Senators Ask SEC To Force Companies To Reveal Data Leaks

Senate Commerce Committee Chairman Jay Rockefeller has come up with a new tactic to push companies like Sony to disclose hack attacks and data security breaches more promptly: He’s asked the Securities and Exchange Commission to require companies to treat attacks as time-sensitive information that must be provided to investors.

In a letter to SEC Chair Mary Schapiro, Rockefeller and three other senators said: “Securing cyberspace is one of the most important and urgent challenges of our time. In light of the growing threat… it is essential that corporate leaders know their responsibility for managing and disclosing security risk.”

In a press release, Rockefeller added:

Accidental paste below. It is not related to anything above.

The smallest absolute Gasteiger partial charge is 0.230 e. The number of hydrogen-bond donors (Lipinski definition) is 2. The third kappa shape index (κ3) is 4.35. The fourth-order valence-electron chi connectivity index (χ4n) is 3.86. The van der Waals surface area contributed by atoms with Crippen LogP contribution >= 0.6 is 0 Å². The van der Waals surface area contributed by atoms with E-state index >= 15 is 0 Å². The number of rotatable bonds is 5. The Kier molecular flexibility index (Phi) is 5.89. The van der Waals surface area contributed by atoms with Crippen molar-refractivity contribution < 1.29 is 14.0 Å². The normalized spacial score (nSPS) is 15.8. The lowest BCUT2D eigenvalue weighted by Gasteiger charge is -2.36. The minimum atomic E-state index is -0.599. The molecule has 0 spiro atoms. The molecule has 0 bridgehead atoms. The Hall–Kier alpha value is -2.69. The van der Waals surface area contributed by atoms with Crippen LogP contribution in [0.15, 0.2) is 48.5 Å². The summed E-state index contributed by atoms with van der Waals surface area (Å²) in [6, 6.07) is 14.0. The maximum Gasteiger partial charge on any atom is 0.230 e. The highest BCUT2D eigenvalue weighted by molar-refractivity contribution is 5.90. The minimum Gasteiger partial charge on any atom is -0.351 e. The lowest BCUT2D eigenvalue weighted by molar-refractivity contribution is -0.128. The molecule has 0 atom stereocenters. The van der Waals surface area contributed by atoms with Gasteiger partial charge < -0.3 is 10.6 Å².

Cyber risk management is a critical corporate responsibility. Federal securities law requires publicly traded companies to disclose “material” risks and events, including cyber risks and network breaches. A review of past disclosures suggests that a significant number of companies are failing to meet these requirements. The SEC has longstanding authority to publish “interpretive guidance” to clarify corporate responsibilities, protect investors, and promote fair and efficient markets.

If the SEC acts, it could make it harder for publicly traded companies to sit on information about security breaches. However, the agency would not be able to require privately held companies to follow suit, so consumers may still be left in the dark about future leaks at companies like Lookout Services, which recently settled with the Federal Trade Commission for failing to protect customer information including Social Security numbers.

Rockefeller Calls on SEC to Make Corporate Cyber Attacks Public [Press Release]

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